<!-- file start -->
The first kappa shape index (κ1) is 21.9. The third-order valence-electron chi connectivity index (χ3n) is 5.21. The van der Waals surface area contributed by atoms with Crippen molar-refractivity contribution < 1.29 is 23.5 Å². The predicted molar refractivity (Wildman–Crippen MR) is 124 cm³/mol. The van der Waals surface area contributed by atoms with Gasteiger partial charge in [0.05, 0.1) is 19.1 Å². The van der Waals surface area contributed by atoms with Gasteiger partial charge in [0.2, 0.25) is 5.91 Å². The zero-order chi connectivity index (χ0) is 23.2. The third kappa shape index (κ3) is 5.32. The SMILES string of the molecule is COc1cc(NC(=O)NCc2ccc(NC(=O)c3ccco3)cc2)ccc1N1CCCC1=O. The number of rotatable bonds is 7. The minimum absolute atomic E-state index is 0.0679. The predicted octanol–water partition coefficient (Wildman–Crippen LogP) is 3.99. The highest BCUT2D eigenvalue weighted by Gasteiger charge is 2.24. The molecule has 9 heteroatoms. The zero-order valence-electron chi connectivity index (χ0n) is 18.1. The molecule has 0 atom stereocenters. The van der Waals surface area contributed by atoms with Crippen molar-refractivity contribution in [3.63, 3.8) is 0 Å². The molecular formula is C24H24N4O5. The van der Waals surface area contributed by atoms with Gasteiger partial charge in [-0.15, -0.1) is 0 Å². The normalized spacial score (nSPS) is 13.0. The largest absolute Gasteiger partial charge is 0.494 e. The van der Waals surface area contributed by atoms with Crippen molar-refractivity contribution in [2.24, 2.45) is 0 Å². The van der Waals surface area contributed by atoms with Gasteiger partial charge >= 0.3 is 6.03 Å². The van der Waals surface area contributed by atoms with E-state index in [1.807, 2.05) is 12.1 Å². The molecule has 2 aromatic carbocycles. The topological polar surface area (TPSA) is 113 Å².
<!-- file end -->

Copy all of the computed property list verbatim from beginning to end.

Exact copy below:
The first kappa shape index (κ1) is 21.9. The third-order valence-electron chi connectivity index (χ3n) is 5.21. The van der Waals surface area contributed by atoms with Crippen molar-refractivity contribution < 1.29 is 23.5 Å². The predicted molar refractivity (Wildman–Crippen MR) is 124 cm³/mol. The van der Waals surface area contributed by atoms with Gasteiger partial charge in [0.05, 0.1) is 19.1 Å². The van der Waals surface area contributed by atoms with Gasteiger partial charge in [0.2, 0.25) is 5.91 Å². The zero-order chi connectivity index (χ0) is 23.2. The third kappa shape index (κ3) is 5.32. The SMILES string of the molecule is COc1cc(NC(=O)NCc2ccc(NC(=O)c3ccco3)cc2)ccc1N1CCCC1=O. The number of rotatable bonds is 7. The minimum absolute atomic E-state index is 0.0679. The predicted octanol–water partition coefficient (Wildman–Crippen LogP) is 3.99. The highest BCUT2D eigenvalue weighted by Gasteiger charge is 2.24. The molecule has 9 heteroatoms. The zero-order valence-electron chi connectivity index (χ0n) is 18.1. The molecule has 0 atom stereocenters. The van der Waals surface area contributed by atoms with Crippen molar-refractivity contribution in [3.63, 3.8) is 0 Å². The molecular formula is C24H24N4O5. The van der Waals surface area contributed by atoms with Gasteiger partial charge in [-0.15, -0.1) is 0 Å². The normalized spacial score (nSPS) is 13.0. The largest absolute Gasteiger partial charge is 0.494 e. The van der Waals surface area contributed by atoms with Crippen molar-refractivity contribution in [2.24, 2.45) is 0 Å². The van der Waals surface area contributed by atoms with Gasteiger partial charge >= 0.3 is 6.03 Å². The van der Waals surface area contributed by atoms with E-state index in [1.807, 2.05) is 12.1 Å². The molecule has 2 aromatic carbocycles. The topological polar surface area (TPSA) is 113 Å².